B has no basis so can't deduct the $50K because his investment is time, not capital.

Under an LLC scenario, partner A can deduct all $100K loss even though they only own 50% of the "company".

I've used this structure more than half a dozen times over the years to provide this unequal distribution of loss to the capital partners.

Best of luck.

a.

Michael Brill
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Michael Brill Entrepreneur
Technology startup exec focused on AI-driven products
There are always a ton of assumptions built into to these answers... mine is that there is neither a significant amount of capital invested by the founders nor is there significant amount of losses to pass through. It's the three people building an MVP, getting initial users/customers, getting angel money, finding product/market fit, getting Series A, and you know the story. If you don't raise any money in, say, 9-12 months then it basically falls apart and you move on.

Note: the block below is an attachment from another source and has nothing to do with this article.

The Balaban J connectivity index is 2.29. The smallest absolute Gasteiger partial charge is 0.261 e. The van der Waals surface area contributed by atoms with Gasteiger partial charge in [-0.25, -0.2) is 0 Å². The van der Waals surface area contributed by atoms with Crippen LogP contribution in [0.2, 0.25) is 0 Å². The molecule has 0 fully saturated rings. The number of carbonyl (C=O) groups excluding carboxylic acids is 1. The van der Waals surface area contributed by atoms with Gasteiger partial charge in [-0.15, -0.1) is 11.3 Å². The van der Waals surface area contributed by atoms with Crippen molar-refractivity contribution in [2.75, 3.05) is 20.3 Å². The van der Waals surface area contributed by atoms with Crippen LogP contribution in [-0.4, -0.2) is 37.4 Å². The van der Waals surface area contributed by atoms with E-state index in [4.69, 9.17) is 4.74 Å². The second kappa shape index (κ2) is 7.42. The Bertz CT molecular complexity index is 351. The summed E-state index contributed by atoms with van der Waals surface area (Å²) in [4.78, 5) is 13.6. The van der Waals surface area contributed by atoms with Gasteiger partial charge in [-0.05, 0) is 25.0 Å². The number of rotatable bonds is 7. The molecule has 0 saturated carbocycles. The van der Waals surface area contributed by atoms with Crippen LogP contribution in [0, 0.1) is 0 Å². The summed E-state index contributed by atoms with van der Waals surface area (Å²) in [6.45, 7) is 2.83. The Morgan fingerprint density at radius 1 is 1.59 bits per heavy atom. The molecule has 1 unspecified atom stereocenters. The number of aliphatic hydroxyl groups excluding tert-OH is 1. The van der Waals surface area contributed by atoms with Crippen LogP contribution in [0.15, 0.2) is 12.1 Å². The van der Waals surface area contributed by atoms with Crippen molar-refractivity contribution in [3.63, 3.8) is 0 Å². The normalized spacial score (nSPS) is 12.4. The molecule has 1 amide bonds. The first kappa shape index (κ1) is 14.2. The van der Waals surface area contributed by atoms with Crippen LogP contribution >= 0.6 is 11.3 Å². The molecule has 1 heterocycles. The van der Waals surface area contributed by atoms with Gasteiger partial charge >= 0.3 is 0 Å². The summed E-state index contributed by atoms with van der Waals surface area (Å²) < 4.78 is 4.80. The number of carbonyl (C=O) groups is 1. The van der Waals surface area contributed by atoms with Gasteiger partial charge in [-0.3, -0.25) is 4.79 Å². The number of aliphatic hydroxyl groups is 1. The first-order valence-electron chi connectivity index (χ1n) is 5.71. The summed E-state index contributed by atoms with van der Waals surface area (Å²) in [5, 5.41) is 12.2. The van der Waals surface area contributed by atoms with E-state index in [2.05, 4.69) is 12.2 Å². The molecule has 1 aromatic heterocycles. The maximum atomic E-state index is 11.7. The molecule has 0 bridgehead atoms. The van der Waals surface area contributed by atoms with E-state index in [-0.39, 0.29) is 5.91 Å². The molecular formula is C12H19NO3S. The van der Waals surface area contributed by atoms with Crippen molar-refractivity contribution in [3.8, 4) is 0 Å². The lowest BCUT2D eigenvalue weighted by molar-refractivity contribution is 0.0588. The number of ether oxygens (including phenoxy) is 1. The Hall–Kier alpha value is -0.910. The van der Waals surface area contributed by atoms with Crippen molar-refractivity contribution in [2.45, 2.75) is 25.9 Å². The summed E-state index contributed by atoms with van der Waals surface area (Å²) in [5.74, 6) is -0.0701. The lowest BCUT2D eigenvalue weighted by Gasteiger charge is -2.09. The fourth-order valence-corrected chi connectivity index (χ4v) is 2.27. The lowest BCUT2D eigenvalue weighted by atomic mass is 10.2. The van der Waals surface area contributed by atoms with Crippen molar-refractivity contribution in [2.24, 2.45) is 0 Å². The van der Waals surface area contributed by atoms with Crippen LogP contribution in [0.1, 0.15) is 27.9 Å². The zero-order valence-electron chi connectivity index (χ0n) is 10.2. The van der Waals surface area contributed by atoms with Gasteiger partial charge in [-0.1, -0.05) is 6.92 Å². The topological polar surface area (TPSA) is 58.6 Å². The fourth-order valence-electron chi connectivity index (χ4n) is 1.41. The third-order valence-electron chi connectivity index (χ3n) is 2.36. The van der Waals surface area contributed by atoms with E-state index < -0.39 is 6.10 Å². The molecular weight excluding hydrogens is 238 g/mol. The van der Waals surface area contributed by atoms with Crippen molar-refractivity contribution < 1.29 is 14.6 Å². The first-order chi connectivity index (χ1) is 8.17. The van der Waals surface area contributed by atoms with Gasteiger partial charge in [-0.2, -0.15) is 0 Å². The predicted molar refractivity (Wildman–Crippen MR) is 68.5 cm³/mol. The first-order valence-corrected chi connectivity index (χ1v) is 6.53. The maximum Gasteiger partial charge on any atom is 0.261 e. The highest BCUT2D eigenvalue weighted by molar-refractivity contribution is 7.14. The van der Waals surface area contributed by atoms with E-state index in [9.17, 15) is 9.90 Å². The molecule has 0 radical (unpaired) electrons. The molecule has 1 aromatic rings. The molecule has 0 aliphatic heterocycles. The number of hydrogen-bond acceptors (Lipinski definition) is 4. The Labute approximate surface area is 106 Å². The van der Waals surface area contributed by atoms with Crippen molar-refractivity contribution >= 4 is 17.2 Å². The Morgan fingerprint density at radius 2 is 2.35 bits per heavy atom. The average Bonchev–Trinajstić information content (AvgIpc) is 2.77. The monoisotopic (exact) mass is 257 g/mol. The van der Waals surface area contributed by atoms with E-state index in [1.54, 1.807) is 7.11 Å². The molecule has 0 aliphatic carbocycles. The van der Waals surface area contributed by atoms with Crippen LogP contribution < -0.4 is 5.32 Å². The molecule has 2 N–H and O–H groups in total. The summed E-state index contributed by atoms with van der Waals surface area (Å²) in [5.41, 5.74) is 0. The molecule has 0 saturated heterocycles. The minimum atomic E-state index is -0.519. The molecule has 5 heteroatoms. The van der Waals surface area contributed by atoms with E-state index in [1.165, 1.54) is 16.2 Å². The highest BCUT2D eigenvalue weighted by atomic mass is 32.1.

In that scenario, you don't need the flexibility to divorce equity and distributions. Sure you *could* create an LLC, but I can't imagine it makes sense to create all the extra hassle and friction when you don't need to - it really doesn't save that much time or money. But early-stage investment is emotional and intuitive and optics matter. People hate any complexity in the investment process. Sure, if your story is strong enough then it doesn't matter... but it's like getting a face tattoo before your pitch - it isn't going to help you.

Alan is obviously right that different structures make sense in different cases and based on your investors. In my previous company we *had* to create an entity that separated ownership and capital distributions - an LLC was the best structure. Am working on a wine crowdfunding site now and, again, for certain types of projects we are using a Series LLC. I could have done both of these with a corporate structure but it would have been much more painful for everyone.

So, (1) no face tattoos and (2) make it easy for people to invest in you.